To some degree, the part of the play you may notice most is the tension and stress from the intertwined, but independent actions of the society's absurd overreaction to impulse and the parents failing marriage (which was as much a source of beautiful dramatic uncomfort as the discussion of sex, nudity and indiscretion). The more important message of the play, which is perhaps quieter, is that Delilah grows after her impulse – that growth is possible.

"The Text of Sex" ends with a lovely button, which I am not going to give away.

So what now? "The Sex of Text" works as a self contained show – the audience can walk away feeling enlightened and entertained, but I think it can also inspire discussion and action, for those who are willing. A supporting curriculum ought to be developed.

The show asks some important larger questions, such as "What is private?", that deserve ongoing discussion.

These days, some argue, you are better off building a platform than just creating content. I think "The Text of Sex" has potential to be a platform. For instance, if an African-American were cast as Jason with an otherwise white cast, it would likely change the tension in the play, even if the text of the play remained the same. Or what if the offense were political rather than sexual, such as a student taking a picture of herself in a headscarf at school in a country where that is illegal? Or, to be absurd for a moment, what if Delilah were a movie star instead of a high school student and she was arrested for only sending around pictures of herself fully clothed (and thus violating the unwritten law that female actors, if they want to be successful, must periodically take off much but not quite all of their clothes)?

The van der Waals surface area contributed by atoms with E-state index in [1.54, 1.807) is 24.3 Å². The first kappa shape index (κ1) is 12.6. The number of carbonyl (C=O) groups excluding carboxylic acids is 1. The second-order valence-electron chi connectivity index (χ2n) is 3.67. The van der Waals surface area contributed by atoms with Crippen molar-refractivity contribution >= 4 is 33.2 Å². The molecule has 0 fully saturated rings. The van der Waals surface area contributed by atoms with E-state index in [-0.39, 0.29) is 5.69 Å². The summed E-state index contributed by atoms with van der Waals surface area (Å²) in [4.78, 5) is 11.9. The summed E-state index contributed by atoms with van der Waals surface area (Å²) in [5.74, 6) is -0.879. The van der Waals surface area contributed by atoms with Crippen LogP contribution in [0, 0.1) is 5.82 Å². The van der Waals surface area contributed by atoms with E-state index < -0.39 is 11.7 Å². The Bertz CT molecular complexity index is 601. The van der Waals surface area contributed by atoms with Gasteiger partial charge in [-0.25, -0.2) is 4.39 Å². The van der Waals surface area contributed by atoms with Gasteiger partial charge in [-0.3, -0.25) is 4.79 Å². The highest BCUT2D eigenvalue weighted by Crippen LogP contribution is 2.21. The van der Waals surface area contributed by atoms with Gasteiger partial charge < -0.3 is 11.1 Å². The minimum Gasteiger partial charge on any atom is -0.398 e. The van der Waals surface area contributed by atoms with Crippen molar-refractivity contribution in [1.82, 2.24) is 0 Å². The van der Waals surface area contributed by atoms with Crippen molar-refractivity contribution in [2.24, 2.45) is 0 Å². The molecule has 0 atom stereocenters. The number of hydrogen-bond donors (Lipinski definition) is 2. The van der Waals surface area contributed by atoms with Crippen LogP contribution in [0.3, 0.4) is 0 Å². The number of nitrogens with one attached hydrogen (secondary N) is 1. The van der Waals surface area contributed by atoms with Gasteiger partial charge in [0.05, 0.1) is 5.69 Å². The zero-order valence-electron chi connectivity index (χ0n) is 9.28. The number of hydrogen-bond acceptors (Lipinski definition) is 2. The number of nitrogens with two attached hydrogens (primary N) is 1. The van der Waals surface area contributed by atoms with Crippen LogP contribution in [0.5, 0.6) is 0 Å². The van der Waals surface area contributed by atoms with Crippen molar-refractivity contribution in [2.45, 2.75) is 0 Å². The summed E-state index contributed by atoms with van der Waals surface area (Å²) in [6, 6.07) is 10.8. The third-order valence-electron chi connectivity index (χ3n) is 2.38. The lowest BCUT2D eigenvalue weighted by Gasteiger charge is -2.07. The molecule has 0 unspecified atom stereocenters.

If "The Text of Sex" has a problem, it is that its central plot point seems a little absurd. Yes, there ought to be consequences for a student sending nude photos of herself, probably on the grounds of self-endangerment and school disruption, such as reflection and maybe suspension or the equivalent of the training classes that people who violate traffic laws are made to take, but arrest and possible jail time, really? On the other hand, truth can be stranger than fiction, as they say, and there is plenty that is absurd in our society, so I am willing to believe that the events in the play might take place. How to address this? The play as it stands is quite good, so it doesn't necessarily need improving. On the other hand, sometimes the way to go from good to great or great to greater is to tear it apart and try something new. My solution would be to have real lawyers write briefs for Delilah and her mother on the one hand and the school on the other. Maybe stage a mock trial. This might reveal tweaks that could be made to the technical details of the case to make it as tight as a Law and Order or an NCIS episode, and maybe form the basis of a spin off play called "Lawyerland". In any case, this would solve the real problem with the play: that the program notes are too short. Mrs. Kushner should strive to emulate George Bernard Shaw by writing really long program notes, and legal briefs would fill this gap. The audience doesn't necessarily need to read them, they can just know they are there. I will leave it to the reader to decide whether I am kidding or not.